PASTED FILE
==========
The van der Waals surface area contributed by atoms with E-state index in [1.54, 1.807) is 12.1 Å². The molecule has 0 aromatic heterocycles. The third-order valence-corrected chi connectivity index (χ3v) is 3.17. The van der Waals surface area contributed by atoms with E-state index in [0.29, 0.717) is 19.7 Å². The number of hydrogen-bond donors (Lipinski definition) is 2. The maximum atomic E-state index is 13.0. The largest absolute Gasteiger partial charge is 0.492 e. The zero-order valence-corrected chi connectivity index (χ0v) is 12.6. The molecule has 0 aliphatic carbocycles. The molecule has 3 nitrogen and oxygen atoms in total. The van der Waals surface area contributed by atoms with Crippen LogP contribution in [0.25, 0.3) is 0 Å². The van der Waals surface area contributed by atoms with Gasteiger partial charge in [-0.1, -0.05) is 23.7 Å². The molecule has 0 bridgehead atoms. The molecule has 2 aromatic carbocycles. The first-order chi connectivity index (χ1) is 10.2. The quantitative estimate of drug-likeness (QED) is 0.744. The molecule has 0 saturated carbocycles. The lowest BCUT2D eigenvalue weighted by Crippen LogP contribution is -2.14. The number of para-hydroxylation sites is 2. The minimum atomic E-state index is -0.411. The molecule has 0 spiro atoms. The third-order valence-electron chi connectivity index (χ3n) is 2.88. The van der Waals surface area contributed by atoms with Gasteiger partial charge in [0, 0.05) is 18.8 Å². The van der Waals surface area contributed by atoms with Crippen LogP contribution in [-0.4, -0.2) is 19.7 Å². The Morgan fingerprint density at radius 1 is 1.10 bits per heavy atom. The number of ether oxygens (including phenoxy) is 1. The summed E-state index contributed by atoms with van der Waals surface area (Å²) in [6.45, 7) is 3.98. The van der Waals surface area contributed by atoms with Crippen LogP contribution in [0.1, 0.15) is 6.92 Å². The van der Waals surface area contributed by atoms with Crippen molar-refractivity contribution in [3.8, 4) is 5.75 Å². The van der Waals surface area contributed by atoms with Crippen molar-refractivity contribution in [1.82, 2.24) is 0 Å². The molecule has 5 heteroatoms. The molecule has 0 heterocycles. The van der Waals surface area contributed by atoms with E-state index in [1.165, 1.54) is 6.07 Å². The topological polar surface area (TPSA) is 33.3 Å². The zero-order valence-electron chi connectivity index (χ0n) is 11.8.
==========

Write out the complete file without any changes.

The van der Waals surface area contributed by atoms with E-state index in [1.54, 1.807) is 12.1 Å². The molecule has 0 aromatic heterocycles. The third-order valence-corrected chi connectivity index (χ3v) is 3.17. The van der Waals surface area contributed by atoms with E-state index in [0.29, 0.717) is 19.7 Å². The number of hydrogen-bond donors (Lipinski definition) is 2. The maximum atomic E-state index is 13.0. The largest absolute Gasteiger partial charge is 0.492 e. The zero-order valence-corrected chi connectivity index (χ0v) is 12.6. The molecule has 0 aliphatic carbocycles. The molecule has 3 nitrogen and oxygen atoms in total. The van der Waals surface area contributed by atoms with Crippen LogP contribution in [0.25, 0.3) is 0 Å². The van der Waals surface area contributed by atoms with Gasteiger partial charge in [-0.1, -0.05) is 23.7 Å². The molecule has 0 bridgehead atoms. The molecule has 2 aromatic carbocycles. The first-order chi connectivity index (χ1) is 10.2. The quantitative estimate of drug-likeness (QED) is 0.744. The molecule has 0 saturated carbocycles. The lowest BCUT2D eigenvalue weighted by Crippen LogP contribution is -2.14. The number of para-hydroxylation sites is 2. The minimum atomic E-state index is -0.411. The molecule has 0 spiro atoms. The third-order valence-electron chi connectivity index (χ3n) is 2.88. The van der Waals surface area contributed by atoms with Gasteiger partial charge in [0, 0.05) is 18.8 Å². The van der Waals surface area contributed by atoms with Crippen LogP contribution in [-0.4, -0.2) is 19.7 Å². The Morgan fingerprint density at radius 1 is 1.10 bits per heavy atom. The number of ether oxygens (including phenoxy) is 1. The summed E-state index contributed by atoms with van der Waals surface area (Å²) in [6.45, 7) is 3.98. The van der Waals surface area contributed by atoms with Crippen LogP contribution in [0.1, 0.15) is 6.92 Å². The van der Waals surface area contributed by atoms with Crippen molar-refractivity contribution in [3.8, 4) is 5.75 Å². The van der Waals surface area contributed by atoms with Crippen molar-refractivity contribution in [1.82, 2.24) is 0 Å². The molecule has 5 heteroatoms. The molecule has 0 heterocycles. The van der Waals surface area contributed by atoms with E-state index in [1.165, 1.54) is 6.07 Å². The topological polar surface area (TPSA) is 33.3 Å². The zero-order valence-electron chi connectivity index (χ0n) is 11.8.